Valerie June
Photo: Renata Raksha

With a sound that blends country, R&B, folk, soul, blues, and jazz, Valerie June has become one of music’s most intriguing voices. While her boundary-pushing musical style has earned her much critical acclaim, June’s mission is much bigger than accolades. On her third album, The Moon and Stars: Prescriptions for Dreamers, the Brooklyn-based, Tennessee-born singer aims to inspire listeners to think big.


Valerie June has been ready to sing since she was born. “I always say that when I was pulled out of the womb,” she says with a laugh, “the doctor slapped me on the butt and I went, [sings] ‘Ahhh!’”

The West Tennessee native has been on what she calls the “dreamer’s path” ever since (see: songs like “Astral Plane” or “Pushin’ Against a Stone”). But to June, that means more than just wishing on stars — though cosmic elements have played a role, as indicated by the title of her newest album, The Moon and Stars: Prescriptions for Dreamers, out on March 12. The singer-songwriter has been a student of her journey. 

“I wanted to understand why we dream and why I have it ingrained in my spirit — the experience of what it takes to be a dreamer: the failures, the struggles, the challenges, the risk,” says June. “I needed to know what that was like in my personal dream, in order to understand what it’s like for humanity as we push to try to create beauty in the world.”

June first formed her genre-melding sound singing at her local church — where the 500-person congregation featured voices of all ages and ranges — and learning about soul, R&B, and blues from her father, who was a part-time music promoter. Relocating to Memphis in her late teens, June channeled the city’s blues and rock ’n ’roll roots, blended it with her soulful tone and country instrumentation, and created a unique styling that lands somewhere between wholehearted Americana and vintage soul.

Like she defies genre, June challenges what it means to be an artist in today’s social climate. As a Black woman who has been categorized as country and folk, the singer has been faced with an unspoken expectation to be political in her material. But even in a brief 30-minute conversation with June, it’s evident that her kind of activism is, simply, optimism.

“That’s the goal. That we can be all of the multi genres that we just naturally are and not have to explain it.”

“In an interview for my last record [2017’s The Order of Time], I was asked why I don’t write protest songs,” she recalls. “I said, ‘Well, the record that I’ve written is for beauty.’ Why do I have to bend my music for what’s happening in the times? Why can’t an artist have something they want to share that is just glowing and doesn’t have a political purpose?”

Shortly after releasing The Order of Time, June had a conversation with her aunt, who was then running for Congress. “She said, ‘Everything’s political,’” June remembers. “I thought about that in terms of beauty, and it’s true. It is political for you to be hopeful, to be joyful, to see the beauty in this world. It’s kind of powerful, and it’s super dangerous in a lot of ways.”

Even with that in mind, June remained unswayed when it came to her music and her message. The result is The Moon and Stars: Prescriptions for Dreamers, her most ethereal work yet, using sweeping production and echoing vocals to narrate the trials and tribulations of pursuing possibilities. June took what she’s learned on her journey and turned it into a poignant collection of songs that she hopes will inspire others to follow their own dreamer’s path.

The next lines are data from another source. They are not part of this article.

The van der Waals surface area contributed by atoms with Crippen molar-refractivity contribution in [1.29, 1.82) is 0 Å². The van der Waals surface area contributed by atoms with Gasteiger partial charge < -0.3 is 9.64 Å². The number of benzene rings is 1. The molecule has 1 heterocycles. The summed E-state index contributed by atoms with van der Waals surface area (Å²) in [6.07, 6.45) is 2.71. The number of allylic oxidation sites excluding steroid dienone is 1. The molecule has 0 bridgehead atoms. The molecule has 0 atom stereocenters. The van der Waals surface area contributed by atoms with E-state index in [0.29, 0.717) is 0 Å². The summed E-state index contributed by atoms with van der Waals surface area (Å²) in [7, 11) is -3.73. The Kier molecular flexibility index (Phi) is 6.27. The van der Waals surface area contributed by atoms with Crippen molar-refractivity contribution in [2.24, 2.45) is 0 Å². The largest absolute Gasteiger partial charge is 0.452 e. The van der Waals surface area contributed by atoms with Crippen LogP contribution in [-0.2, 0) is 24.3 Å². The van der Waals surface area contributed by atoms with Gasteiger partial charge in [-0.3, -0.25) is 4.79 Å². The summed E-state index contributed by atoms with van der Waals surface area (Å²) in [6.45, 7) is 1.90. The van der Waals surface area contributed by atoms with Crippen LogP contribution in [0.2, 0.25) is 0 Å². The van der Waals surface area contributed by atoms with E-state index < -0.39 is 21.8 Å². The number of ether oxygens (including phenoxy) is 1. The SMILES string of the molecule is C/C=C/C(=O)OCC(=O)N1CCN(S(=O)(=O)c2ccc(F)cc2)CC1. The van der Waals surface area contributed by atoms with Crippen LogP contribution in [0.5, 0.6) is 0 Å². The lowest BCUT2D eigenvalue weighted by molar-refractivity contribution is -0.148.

The Moon and Stars marks June’s first time stepping behind the boards, as she co-produced the project alongside Jack Splash (Alicia Keys, St. Paul & the Broken Bones). Having more creative control allowed June to delve deeper into her vision as an artist and share her practices, one of those being meditation — a key exercise for any dreamer, in June’s mind. She carved out designated moments for listeners to meditate, capping off the album with a 90-second recording of the birdsong outside of her family’s Tennessee home. Those thoughtful elements make the record feel as personal as it is inspirational and make June’s passion for dreaming big tangible.

The singer’s own path came full circle on the fervent lead single “Call Me a Fool,” which features Carla Thomas, a ‘60s icon often referred to as the Queen of Memphis Soul. Thomas also delivers an African proverb, adding an extra layer of wisdom to the album. 

“Carla is the fairy godmother of this record,” June quips. “It felt like she was passing some of the tools, messages, and secrets that I would need for my journey the rest of the way. Every dreamer has to cross wizards, and they have to meet fairy godmothers.”

“I don’t want to spend much time explaining why it’s okay for me to do it. I just want to spend my time doing it.”

Working with Thomas reminded June of how her own career has affected those with similar aspirations. “Many of the doors that I have opened as a Black woman in country music, other people are able to walk through,” she says. “It makes me fucking joyful because that’s the purpose. That’s the goal. That we don’t have to struggle to be who we are. That we can shine, we can be bright, we can be radiant. That we can be all of the multi genres that we just naturally are and not have to explain it.”

As she approaches the release of The Moon and Stars: Prescriptions for Dreamers, June is feeling hopeful about what lies ahead for her and for the world. Political or not, she’s just happy to continue putting her version of beauty into the universe. “I don’t want to spend much time explaining why it’s okay for me to do it,” she asserts. “I just want to spend my time doing it.”

Valerie June‘s third album, The Moon and Stars: Prescriptions for Dreamers, is out now.

Words by Taylor Weatherby.